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Thread: growing a lemon tree from a pip

  1. #1
    bikermike is offline Cropper
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    Default growing a lemon tree from a pip

    yes, odds of success low, but I have a few pips left over from G&T.

    Current plan is to take the pips, soak them to try to persuade the outer shell off, and put in a small pot in a propagator to see if they take.

    Is this a good time of year to do it, or should I wait and drink more G&T (seed acquisition purposes you understand...)?
    Last edited by bikermike; 04-03-2019 at 12:58 PM. Reason: posted too early by mistake...
    Snoop Puss and monkeyboy like this.

  2. #2
    Kirk is offline Cropper
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    Default

    They grow easy, expect 3 plants from 3 pips.
    Never had to soak any, they were pushed in to a pot of compost, watered and they grew.
    Will make a fair plant, lots of spiky bits to stab you.
    Do not expect lemons, well not for a good few years (10++). They get them to fruit earlier by grafting and selecting the rootstock.

    Fairly hardy, they can get cold, freezing temperatures is a little too much.
    Last edited by Kirk; 04-03-2019 at 01:34 PM.
    Snoop Puss and bikermike like this.

  3. #3
    Halina is offline Germinator
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    Default When life gives you lemons...

    You can grow a citrus plant from a seed, but you can't guarantee what plant you will get, or how long it will be until you get any fruit. This is because most fruit producing citrus trees are grafted onto root stock rather than grown from seed. Citrus is a bit of a chameleon, so having a lemon seed might actually result in a lime, clementine or even grapefruit tree, and you can't guarantee it will be self-fertile. Found this out the hard way when I tried to grow an orange tree from Sicilian oranges that my friend's family sent him over Christmas a few years back. They had this amazing scent and flavour - sweet and vanilla-y, but this kind of individual stock can only be propagated through cuttings, (which are a bit trickier to send through the post!)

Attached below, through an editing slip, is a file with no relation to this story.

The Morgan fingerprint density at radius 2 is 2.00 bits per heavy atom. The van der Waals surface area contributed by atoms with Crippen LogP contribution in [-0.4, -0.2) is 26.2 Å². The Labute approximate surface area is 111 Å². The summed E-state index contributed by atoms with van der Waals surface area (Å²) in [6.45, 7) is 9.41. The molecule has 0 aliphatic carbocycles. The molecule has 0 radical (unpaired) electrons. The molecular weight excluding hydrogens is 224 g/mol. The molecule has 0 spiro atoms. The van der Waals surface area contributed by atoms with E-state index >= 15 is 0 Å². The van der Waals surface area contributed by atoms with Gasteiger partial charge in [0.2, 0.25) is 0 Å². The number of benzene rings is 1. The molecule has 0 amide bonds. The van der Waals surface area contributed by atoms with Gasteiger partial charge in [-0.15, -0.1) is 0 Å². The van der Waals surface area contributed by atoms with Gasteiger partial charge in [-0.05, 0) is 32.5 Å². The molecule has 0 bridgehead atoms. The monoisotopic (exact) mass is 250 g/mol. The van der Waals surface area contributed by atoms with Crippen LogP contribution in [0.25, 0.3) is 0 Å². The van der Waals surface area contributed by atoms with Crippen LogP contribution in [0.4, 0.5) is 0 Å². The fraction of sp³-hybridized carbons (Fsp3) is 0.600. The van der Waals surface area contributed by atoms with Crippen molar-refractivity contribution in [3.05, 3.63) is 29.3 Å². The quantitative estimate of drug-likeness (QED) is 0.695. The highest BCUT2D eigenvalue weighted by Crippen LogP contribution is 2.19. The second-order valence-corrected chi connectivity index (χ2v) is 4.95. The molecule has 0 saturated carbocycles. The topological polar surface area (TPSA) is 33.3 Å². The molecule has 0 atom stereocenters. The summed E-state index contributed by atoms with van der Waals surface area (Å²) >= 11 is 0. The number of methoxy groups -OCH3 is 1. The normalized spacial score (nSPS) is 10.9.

If you're interested in growing citrus you should read 'Oranges' by John McPhee, it's a how-to and history of growing citrus in the US from the perspective of a food writer. Really recommend it.
    bikermike likes this.

  4. #4
    Ben1030's Avatar
    Ben1030 is offline Seedling
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    Default

    If your growing a citrus from seed all youll end up with is an green leafy plant which is hard to look after.

    However, if you want the project (as i did), and you can nuture a strong healthy plant then you can graft onto it any fruiting citrus you like!

    Plant a few seeds and trail different overwintering locations.
    Last edited by Ben1030; 07-03-2019 at 10:46 AM.

  5. #5
    devonuk is offline Sprouter
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    Citrus are quirky, but not that quirky. What you get from lemon pips is lemons. Every single time.
    veggiechicken and Ben1030 like this.

  6. #6
    bikermike is offline Cropper
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    Default

    Mine haven't sprouted yet. How long would you leave them?

  7. #7
    devonuk is offline Sprouter
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    Quote Originally Posted by bikermike View Post
    Mine haven't sprouted yet. How long would you leave them?
    At least a couple of months.

    A good technique, if you can manage it, is to plant them in a pot with something else in it, and then make yourself forget that you did that.
    farendwoman likes this.

  8. #8
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    When I was 12 (49 now), I planted lemon pips and they grew.
    I gave one to my grandad and he grew it as a bonsai and when he died a few years ago, I acquired it back.
    Temperamental to say the least, drops it's leaves when too dry and drops its leaves when too wet, I can always sense the hissy fit coming.
    37 year old lemon tree, never flowered once, not a single lemon in all that time, just can't bring myself to get rid of it
    kitty12345 likes this.

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